One of the most valuable things you can learn about yourself is what you mean by the words “I love you.” The meaning you impart is complex because it contains you. Your past associations with love, your childhood imprints, your unspoken expectations and beliefs are all packaged in language.
Thus “I love you” expands into “I love you the way my father loved my mother before they got divorced.” “I love you as long as you don’t get too close.” “I love you more than Romeo loved Juliet, but please don’t ask me to die.” “I love you the way the high school football captain didn’t love me.”
Words become more personal the more emotional they are. Since “I love you” is the most emotional phrase in our language, it includes many feelings that you might never openly refer to, particularly painful ones. The meanings that get overlooked in everyday speech can be brought to the surface through the technique of association, which is the basis of this practice.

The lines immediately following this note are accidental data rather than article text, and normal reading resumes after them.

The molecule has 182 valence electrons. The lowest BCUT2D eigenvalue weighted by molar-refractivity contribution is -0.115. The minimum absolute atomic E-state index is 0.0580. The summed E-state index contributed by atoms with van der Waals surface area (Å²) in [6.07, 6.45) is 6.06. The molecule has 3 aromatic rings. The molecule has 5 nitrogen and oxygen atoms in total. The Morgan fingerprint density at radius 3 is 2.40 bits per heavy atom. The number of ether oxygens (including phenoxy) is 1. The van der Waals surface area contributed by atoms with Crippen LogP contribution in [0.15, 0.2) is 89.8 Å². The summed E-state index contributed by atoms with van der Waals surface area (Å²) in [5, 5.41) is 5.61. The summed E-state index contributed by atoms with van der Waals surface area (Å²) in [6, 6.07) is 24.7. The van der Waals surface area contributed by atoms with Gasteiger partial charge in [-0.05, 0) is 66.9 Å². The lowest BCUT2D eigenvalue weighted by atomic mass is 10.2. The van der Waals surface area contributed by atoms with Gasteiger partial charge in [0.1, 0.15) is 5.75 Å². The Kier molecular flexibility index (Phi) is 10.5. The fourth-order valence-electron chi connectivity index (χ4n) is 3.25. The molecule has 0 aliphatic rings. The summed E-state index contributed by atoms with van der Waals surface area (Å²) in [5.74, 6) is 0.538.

Sit down with a pencil and paper and record your answers to this question: What’s the first name that comes to mind when you think of each of the following words? Saintly; Passionate; Kind; Adventurous; Beautiful; Courageous; Tender; Loyal; Handsome; Selfless; Strong; Funny; Genius; Innocent; Admirable; Talented; Generous; Adorable.
Naturally no two people produce anything like the same list of answers, but there are definite profiles of how lists are formed. The way your mind ties things together by association is often just as misleading. The fact is that we rarely see people for who they are; we see them by association with people from our past.
False love operates by projection, displacing your own feelings upon another. Getting rid of projection is critical if you want to be able to tell true love from false, as either the giver or the receiver.
Adapted from The Path to Love, by Deepak Chopra (Three Rivers Press, 1997).